Initialize state & propscomponentWillMount - this method is invoked just before the mounting occurs. It is called before the render method. For setting the initial state & props, it's recommended to use the constructor in place of this method. render - this is the only required method in a class component. It returns the DOM representation at any point in time. It examines the value of state & props and returns the updated DOM representation. componentDidMount - this method gets invoked immediately after the component is mounted. This is a good place to instantiate network requests to the server. Once the data is loaded from the server, you can call setState method to invoke render for updating the DOM nodescomponentWillReceiveProps - if there is any change in props, this method is called to render the updated state. It's not recommended to use this method from React version 16 on. shouldComponentUpdate - if this method returns true, render method is called to make room for the updated state & props. componentWillUpdate - this method gets called immediately before render begins doing its work. componentDidUpdate - this method gets called once the updated state is rendered to the DOMcomponentWillUnmount - this method is invoked just before the unmounting of a component. This is a good place to remove any subscriptions from the component.

This is a brief overview of the React Component Lifecycle. I'll explain these methods in detail in my future articles.

Virtual DOM

I mentioned the scalability problem earlier while introducing React. In this section, we'll see how React efficiently solves this problem.

From what you've learned so far, it's clear that React doesn't directly update the real DOM. All React knows is that DOM is nothing but a JavaScript object. This giant JavaScript object is called Virtual DOM.

If there is any change in the output of the render method in any of the components, the Virtual DOM accommodates these changes by destroying its older instance, and creating a newer one.

As mentioned earlier, React uses a technique called Reconciliation to evaluate the difference between the Real DOM and the virtual DOM.

Reconciliation is the action of making one view or belief compatible with another. And that's exactly what ReactDOM does. It makes changes to the real DOM to make it compatible with the current state of the virtual DOM. React uses a diffing algorithm to evaluate the changes that are to be made to the real DOM.

It uses a heuristic algorithm that is based on two assumptions:

  1. Two elements of different types will produce different trees
  2. The Stable elements, i.e. the elements that are not modified, are identified using a unique identifier called key.

Elements of different types

React first compares the type of the root element. If the type of root element is different in the real DOM and the virtual DOM, it destroys the real DOM and creates a new one.

For example, if the root type in real DOM was div, and the one in virtual DOM was span, the diffing algorithm would erase the entire div container from the real DOM.

DOM Elements of the same type

This case deals with elements that are of the same type, but that have some differences in their property values.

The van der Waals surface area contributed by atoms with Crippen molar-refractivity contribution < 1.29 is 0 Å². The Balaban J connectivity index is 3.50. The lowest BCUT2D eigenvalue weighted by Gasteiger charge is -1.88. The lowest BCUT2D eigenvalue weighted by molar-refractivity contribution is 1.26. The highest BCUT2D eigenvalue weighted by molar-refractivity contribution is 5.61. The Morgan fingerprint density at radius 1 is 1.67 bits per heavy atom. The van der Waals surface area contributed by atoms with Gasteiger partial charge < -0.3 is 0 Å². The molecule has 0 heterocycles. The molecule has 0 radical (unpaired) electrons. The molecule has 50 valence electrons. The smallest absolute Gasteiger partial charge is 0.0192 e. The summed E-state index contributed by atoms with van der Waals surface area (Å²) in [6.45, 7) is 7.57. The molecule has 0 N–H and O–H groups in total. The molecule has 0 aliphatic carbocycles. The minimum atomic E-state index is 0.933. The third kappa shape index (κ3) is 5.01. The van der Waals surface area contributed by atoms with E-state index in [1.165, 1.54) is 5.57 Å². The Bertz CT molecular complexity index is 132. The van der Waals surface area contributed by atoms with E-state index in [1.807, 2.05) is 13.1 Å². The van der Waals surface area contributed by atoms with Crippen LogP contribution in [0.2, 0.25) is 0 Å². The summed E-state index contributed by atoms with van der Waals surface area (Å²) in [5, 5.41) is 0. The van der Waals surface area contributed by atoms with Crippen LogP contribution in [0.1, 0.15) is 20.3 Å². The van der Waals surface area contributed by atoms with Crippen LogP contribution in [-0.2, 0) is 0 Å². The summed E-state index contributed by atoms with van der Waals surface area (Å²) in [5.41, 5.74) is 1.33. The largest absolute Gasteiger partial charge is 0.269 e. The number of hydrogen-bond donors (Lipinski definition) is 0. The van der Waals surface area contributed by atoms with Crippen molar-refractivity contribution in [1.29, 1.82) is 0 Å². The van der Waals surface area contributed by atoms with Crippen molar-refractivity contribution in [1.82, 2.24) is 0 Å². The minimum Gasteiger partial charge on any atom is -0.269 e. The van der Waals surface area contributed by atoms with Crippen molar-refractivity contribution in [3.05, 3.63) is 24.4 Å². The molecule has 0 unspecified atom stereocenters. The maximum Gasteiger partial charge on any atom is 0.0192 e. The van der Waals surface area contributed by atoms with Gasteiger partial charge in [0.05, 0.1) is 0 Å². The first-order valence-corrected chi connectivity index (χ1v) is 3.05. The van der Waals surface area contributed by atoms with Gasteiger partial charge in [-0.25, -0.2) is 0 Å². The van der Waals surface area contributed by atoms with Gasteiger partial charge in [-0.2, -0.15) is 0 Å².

Consider this DOM node in real DOM:

<div class='heading'>React Diffing Algorithm</div>

Now, consider the updated DOM node which is the output of a render method of some Component:

<div className='sub-heading'>React Diffing Algorithm</div>

By comparing both of these nodes, React would know that only the className of the nodes is changed, and it would efficiently update just the value of the class in the real DOM.

Identifying the position of Children in the parent container

React recommends the use of the key prop if similar children are to be appended to a particular DOM node.

Let's consider the example of a comments array: (comment => {
    return <div key={}>{comment.text}</div>

The use of key in the child nodes of the comments container helps React to uniquely identify different comment nodes. If there is a change in any of the comment nodes, React would know which one to update based on the value of the key.

Getting Started with React using create-react-app

create-react-app is a React Command Line interface tool that is used for creating the initial boilerplate for any react application.

It does the tedious job of setting up a development server, handling the compilation of JSX down to JavaScript as discussed earlier, and it does a few more things.

npm i create-react-app -g

This installs the create-react-app node module globally on your system.

The command create-react-app my-app creates a react project inside the my-app directory. Play around with the files and try building a smaller React component.

I hope you now have an idea of what React is and how to use it.

Let's recap what we've learned so far

  1. We saw that updating DOM nodes using raw JavaScript code is not scalable
  2. React is a JavaScript library for building user interfaces. It solves the scalability issue by efficiently updating the DOM.
  3. React components output DOM representation in the form of JSX. JSX is just syntactic sugar that is used to ease the development work. It gets transpiled to JavaScript statements in the form of React.createElement.
  4. We learned about most of the common ES6 techniques like the use of let & const, Object Destructuring, Classes, Arrow Functions and String Templating. These are used while writing React components.
  5. We learned about React Elements and how they are created.
  6. We learned that React follows a component-based pattern and how it uses Composition to create complex components using simpler ones. The Component uses state & props for handling internal state.
  7. We took a deep dive into how React creates Virtual DOM and also understood the underlying diffing algorithm that is used for efficiently updating the real DOM.

In the next series of articles on React, I'll cover the following topics in more detail:

  1. The lifecycle of React Components
  2. Virtual DOM
  3. Getting started with React using create-react-app